Abstract: The "True Colors" of Low-Income Single Mothers Kin Networks during COVID-19 (Society for Social Work and Research 26th Annual Conference - Social Work Science for Racial, Social, and Political Justice)

The "True Colors" of Low-Income Single Mothers Kin Networks during COVID-19

Sunday, January 16, 2022
Marquis BR Salon 7, ML 2 (Marriott Marquis Washington, DC)
* noted as presenting author
Melissa Radey, PhD, Professor, Florida State University, Tallahassee, FL
Lisa Langenderfer-Magruder, PhD, Program Director, Science & Research, Florida State University, Tallahassee, FL
Kristine Posada, BA, Student, Florida State University, FL
Background: In addition to direct impacts on health and mortality, the COVID-19 pandemic abruptly disrupted basic daily activities, including employment, child care, schooling, and social interactions. Despite government intervention, the pandemic and subsequent shutdown have resulted in increased financial stress and poverty. Low-income, single mothers have experienced disproportionate economic hardship, childcare burden, and stress as primary earners and care providers. Mothers’ high need during COVID-19 coupled with their reliance on informal networks during non-pandemic times raises an important question: how did low-income single mothers’ informal networks operate in the midst of the COVID-19 pandemic? Using a social capital perspective, this study’s purpose was to understand how mothers navigate their informal networks and how network operation contributes to social and economic (in)equity among vulnerable families during economic downturns.

Methodology: We collected data in a single, mid-size county in North Florida from low-income, unmarried mothers in June and July of 2020 (N=34). We recruited mothers from social services organizations, social media platforms, and the local food bank. The interview guide explored mothers’ lives pre- and post-COVID-19 including mothers’ decision-making processes about interacting with, relying on, and providing for informal network members. Mothers completed two interviews approximately four weeks apart. Each interview lasted, on average, 75 minutes. We used Braun and Clarke’s (2006) six-phase, thematic analysis to analyze patterns in the data.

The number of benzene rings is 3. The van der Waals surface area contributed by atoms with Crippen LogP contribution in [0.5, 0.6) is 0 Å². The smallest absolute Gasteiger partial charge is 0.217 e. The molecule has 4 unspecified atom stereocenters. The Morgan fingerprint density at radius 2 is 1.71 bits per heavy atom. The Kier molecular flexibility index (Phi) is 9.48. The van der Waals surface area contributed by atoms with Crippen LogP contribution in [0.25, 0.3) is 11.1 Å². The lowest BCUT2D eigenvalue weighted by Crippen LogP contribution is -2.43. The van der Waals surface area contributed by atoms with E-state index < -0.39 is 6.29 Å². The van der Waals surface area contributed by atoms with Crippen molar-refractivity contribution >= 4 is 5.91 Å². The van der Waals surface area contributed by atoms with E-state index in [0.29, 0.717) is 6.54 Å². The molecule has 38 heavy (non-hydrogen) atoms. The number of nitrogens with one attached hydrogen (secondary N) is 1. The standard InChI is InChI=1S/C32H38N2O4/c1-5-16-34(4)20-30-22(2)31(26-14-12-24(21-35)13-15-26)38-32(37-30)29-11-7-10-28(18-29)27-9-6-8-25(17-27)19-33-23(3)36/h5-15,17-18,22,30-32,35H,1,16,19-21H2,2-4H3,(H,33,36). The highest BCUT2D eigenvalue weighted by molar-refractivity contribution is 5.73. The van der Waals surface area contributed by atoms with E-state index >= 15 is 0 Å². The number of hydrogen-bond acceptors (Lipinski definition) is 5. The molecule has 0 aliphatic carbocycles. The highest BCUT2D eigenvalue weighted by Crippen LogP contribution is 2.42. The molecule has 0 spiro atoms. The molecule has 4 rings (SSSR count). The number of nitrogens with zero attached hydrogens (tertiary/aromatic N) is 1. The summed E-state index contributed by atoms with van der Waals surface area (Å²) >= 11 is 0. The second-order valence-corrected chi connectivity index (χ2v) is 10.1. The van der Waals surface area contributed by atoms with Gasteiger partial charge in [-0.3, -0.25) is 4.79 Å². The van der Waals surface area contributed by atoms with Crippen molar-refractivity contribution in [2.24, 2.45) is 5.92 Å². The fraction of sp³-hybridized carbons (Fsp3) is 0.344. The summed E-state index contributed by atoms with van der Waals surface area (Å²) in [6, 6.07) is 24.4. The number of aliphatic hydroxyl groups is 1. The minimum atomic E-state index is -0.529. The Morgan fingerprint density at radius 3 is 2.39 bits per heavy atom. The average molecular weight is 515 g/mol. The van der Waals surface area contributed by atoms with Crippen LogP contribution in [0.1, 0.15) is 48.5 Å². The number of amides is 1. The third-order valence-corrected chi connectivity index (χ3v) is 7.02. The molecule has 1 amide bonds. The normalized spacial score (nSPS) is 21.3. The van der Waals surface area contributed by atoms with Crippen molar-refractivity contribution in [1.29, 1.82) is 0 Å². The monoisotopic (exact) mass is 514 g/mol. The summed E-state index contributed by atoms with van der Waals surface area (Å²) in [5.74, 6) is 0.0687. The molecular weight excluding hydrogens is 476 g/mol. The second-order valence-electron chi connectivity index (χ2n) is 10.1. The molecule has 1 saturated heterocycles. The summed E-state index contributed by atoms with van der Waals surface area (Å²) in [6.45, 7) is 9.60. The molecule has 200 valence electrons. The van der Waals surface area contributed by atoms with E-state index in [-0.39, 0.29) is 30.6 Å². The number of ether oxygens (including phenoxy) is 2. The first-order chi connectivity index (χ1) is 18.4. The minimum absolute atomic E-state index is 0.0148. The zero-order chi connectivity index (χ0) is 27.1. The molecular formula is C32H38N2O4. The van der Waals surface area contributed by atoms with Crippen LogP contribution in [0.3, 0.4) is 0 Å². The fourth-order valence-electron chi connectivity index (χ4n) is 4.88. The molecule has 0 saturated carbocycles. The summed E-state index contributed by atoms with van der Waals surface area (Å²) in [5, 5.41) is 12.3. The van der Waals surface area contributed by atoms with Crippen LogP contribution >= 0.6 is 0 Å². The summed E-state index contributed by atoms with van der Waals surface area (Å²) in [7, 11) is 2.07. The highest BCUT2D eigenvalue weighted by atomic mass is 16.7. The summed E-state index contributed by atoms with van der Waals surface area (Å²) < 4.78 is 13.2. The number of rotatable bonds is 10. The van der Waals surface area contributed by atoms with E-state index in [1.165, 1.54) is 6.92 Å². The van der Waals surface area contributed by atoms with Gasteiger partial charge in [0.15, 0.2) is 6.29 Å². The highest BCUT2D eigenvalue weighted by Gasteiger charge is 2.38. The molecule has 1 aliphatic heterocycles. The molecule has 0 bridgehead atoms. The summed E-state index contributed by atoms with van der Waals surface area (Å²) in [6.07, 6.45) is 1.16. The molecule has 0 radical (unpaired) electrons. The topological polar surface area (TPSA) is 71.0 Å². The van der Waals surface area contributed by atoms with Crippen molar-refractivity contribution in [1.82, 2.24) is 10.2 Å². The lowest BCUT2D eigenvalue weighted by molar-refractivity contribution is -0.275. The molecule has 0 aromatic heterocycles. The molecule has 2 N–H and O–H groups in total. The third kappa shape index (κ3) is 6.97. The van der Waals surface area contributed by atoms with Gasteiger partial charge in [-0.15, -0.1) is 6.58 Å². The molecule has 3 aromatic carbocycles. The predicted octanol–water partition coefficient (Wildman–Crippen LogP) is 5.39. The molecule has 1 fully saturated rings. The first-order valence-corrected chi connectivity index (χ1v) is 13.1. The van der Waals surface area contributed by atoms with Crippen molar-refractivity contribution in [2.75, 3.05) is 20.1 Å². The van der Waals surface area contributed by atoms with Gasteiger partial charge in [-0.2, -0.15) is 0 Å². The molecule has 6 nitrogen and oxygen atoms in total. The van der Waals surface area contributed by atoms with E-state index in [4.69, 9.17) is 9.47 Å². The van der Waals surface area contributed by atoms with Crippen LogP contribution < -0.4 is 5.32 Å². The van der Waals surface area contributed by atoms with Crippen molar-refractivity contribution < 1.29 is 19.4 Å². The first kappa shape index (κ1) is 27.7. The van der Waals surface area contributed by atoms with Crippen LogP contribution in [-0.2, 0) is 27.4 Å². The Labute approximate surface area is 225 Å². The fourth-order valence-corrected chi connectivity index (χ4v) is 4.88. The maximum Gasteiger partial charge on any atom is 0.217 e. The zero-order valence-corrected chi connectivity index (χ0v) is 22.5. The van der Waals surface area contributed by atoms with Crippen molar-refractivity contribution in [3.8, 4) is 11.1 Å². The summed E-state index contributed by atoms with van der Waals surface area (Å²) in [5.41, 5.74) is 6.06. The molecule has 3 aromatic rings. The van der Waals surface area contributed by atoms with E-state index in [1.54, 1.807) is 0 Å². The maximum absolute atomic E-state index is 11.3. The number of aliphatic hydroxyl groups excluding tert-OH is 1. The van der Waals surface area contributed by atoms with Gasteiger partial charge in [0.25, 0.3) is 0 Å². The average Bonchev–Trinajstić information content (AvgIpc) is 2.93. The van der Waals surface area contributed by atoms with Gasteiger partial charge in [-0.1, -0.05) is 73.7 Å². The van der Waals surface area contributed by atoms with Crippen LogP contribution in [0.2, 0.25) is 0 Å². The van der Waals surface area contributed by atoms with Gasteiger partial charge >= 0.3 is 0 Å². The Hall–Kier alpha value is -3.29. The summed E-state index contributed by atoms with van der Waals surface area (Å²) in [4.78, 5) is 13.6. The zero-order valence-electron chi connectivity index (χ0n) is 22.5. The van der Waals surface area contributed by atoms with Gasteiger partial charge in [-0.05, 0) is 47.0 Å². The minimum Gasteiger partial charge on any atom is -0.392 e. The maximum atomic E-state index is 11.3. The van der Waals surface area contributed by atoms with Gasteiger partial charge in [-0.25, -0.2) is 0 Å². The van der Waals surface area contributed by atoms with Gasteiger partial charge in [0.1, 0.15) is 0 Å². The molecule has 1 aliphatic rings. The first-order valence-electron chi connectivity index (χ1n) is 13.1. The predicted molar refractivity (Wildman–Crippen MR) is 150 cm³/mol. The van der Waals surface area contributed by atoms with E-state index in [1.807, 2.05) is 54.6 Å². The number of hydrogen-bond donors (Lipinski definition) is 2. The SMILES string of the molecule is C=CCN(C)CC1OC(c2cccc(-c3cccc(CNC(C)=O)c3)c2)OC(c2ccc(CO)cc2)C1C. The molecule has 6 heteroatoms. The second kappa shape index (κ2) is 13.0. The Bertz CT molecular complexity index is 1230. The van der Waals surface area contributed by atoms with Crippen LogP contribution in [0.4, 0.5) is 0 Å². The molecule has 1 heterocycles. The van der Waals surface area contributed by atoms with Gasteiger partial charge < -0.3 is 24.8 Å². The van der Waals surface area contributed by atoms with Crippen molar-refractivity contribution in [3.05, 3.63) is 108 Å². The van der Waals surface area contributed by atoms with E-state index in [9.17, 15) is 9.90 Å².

Findings: Thematic analysis uncovered 4 inter-related themes of mothers’ experiences: (1) discovering emotionally-available networks, (2) navigating resource-limited networks, (3) reassessing network member relationships, and (4) establishing boundaries for in-person contact. Widely-available emotional support was welcomed and essential to mothers. Yet, mothers perceived the financial limits of their networks and typically withheld requests for money unless under dire circumstances (e.g., homeless, inadequate clothing for children). Although mothers were quick to voice their financial limitations, several mothers realized their contributions as the “glue” to their networks. Their support often translated to checking on older relatives through virtual, telephone, or face-to-face contact. The COVID-19 pandemic’s economic impact and its impact on time use tested network relationships with some relationships strengthening and others dissolving. Although emotionally valuable, low-income, single mothers’ networks could not meet their increased economic and child care needs in the midst of the pandemic.

Conclusions and Implications: The study provides three central contributions to the literature in understanding low-income networks: (1) despite limited financial support, widely-available emotional support was essential to mothers adapting to the pandemic; (2) the COVID-19 pandemic tested network relationships—some relationships strengthened while others—at least temporarily—dissolved; and (3) rules about contact, regardless of stringency, comforted mothers in their decisions to engage with network members. While useful, kin networks cannot be relied upon to provide a safety net for basic needs to low-income mothers. A stronger U.S. public safety net (e.g., suspended work requirements and time limits; raised asset limits) during economic downturns may be a critical tool to protect families from hardship and promote well-being.